VICTIMS of slavery are "well-hidden" - and police need the public's help to save them, says a top officer.

Detective Chief Inspector Gavin Dudfield, of Dorset Police's Public Protection Unit, spoke out after two people were acquitted of slavery charges at Bournemouth Crown Court on Monday.

Married couple Mary Turner, 64, and David Porter, 66, of Cold Harbour in Wareham, were found unfit to plead by psychiatrists.

The defendants were charged with a 16-count indictment alleging slavery and theft offences in September 2014.

Some of the alleged offences were against four individuals aged between their late 30s and early 70s. All of the complainants are British nationals and identified as having been trafficked, police claimed.

Charges included holding a person in servitude, failing to notify an authority of a change in circumstances and fraud.

They were formally found not guilty of all charges after prosecutors said it was no longer in the public interest to proceed.

DCI Dudfield said: “Dorset Police takes servitude, modern slavery and human trafficking offences extremely seriously. All victims will be listened to and safeguarded.

“We know that human trafficking and modern slavery can happen anywhere in the country and we are working to stamp it out in Dorset. With partners, our officers target various locations across the county to ensure individuals are not being trafficked or forced into work.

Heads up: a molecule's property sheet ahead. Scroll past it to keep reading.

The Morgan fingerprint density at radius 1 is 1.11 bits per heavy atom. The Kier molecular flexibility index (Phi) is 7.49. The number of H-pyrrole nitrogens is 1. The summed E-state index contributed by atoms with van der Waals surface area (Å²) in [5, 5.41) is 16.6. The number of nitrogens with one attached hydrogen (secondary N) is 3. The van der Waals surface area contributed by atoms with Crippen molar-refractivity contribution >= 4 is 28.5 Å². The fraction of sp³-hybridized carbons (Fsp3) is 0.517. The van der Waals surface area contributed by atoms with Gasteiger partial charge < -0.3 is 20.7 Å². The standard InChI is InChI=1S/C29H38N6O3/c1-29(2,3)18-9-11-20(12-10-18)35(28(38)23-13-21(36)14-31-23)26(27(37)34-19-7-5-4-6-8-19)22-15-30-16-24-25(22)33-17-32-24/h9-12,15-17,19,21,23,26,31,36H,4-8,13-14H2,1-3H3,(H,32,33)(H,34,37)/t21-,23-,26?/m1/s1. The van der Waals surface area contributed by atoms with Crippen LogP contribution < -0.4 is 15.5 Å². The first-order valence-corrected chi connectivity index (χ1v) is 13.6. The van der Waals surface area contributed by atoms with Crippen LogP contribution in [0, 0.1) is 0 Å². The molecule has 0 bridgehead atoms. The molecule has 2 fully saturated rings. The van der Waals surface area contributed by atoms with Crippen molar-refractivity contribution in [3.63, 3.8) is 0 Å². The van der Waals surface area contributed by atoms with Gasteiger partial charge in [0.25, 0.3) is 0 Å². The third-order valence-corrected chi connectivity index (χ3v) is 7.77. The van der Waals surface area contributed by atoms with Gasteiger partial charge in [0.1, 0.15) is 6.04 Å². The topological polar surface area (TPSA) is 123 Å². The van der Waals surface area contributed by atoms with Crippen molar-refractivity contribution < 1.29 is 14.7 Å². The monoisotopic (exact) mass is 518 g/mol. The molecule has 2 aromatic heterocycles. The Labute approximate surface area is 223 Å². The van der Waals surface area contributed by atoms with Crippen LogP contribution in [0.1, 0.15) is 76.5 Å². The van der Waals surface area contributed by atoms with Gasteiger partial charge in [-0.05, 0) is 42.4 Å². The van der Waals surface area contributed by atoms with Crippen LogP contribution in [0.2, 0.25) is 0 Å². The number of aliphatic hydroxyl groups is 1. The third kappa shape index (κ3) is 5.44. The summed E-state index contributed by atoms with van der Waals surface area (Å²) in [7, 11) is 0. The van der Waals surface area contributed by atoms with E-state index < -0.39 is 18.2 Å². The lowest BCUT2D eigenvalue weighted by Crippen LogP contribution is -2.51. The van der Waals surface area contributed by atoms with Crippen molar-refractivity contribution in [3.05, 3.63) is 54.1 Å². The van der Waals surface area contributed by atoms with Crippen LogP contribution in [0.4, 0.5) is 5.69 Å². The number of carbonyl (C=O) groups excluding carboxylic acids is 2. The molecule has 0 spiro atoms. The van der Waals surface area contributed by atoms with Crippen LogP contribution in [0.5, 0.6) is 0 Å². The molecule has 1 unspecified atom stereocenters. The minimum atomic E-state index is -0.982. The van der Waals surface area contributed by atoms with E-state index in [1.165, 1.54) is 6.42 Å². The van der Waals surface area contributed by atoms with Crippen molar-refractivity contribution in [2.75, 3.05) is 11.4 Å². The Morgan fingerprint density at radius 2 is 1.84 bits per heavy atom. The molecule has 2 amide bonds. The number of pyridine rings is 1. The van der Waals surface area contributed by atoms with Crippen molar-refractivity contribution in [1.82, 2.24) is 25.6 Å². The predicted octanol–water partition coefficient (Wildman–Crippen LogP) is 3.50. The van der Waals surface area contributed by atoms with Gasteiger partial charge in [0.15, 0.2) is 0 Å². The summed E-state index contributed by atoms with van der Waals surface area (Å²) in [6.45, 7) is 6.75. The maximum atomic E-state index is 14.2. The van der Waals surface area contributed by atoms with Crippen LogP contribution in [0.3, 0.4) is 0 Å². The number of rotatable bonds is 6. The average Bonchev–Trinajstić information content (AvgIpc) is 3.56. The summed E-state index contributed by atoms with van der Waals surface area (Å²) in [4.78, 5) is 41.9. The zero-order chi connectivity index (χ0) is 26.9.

“There is no ‘typical’ victim of human trafficking and modern slavery. Victims can be men, women and children of all ages, ethnicities, nationalities and backgrounds. It can, however, be more prevalent amongst the most vulnerable members of society, and within minority or socially excluded groups.

“While our officers investigate these offences and support victims, these crimes are known to be very well hidden, so we really need the general public of Dorset to be vigilant to any signs of exploitation.

“If you are being trafficked or enslaved, or you have any suspicions or concerns that someone is, please do not hesitate to report it to the police."

Victims of human trafficking and modern slavery may show signs of physical abuse, look malnourished or unkempt, or be living in dirty, cramped of overcrowded accommodation.

They may seem under the control or influence of others and appear unfamiliar within their neighbourhood. In addition, victims may have no identification documents and few person possessions.

DCI Dudfield said officers first visited Mrs Turner and Mr Porter's home after receiving "intelligence".

"Detectives carried out a lengthy and complex investigation which centered on allegations that four people were being held at a location in squalid conditions and forced to carry out work for little or no payment," he said.

“A warrant was executed at a location in Wareham and the four individuals were removed, safeguarded and offered support by relevant agencies.”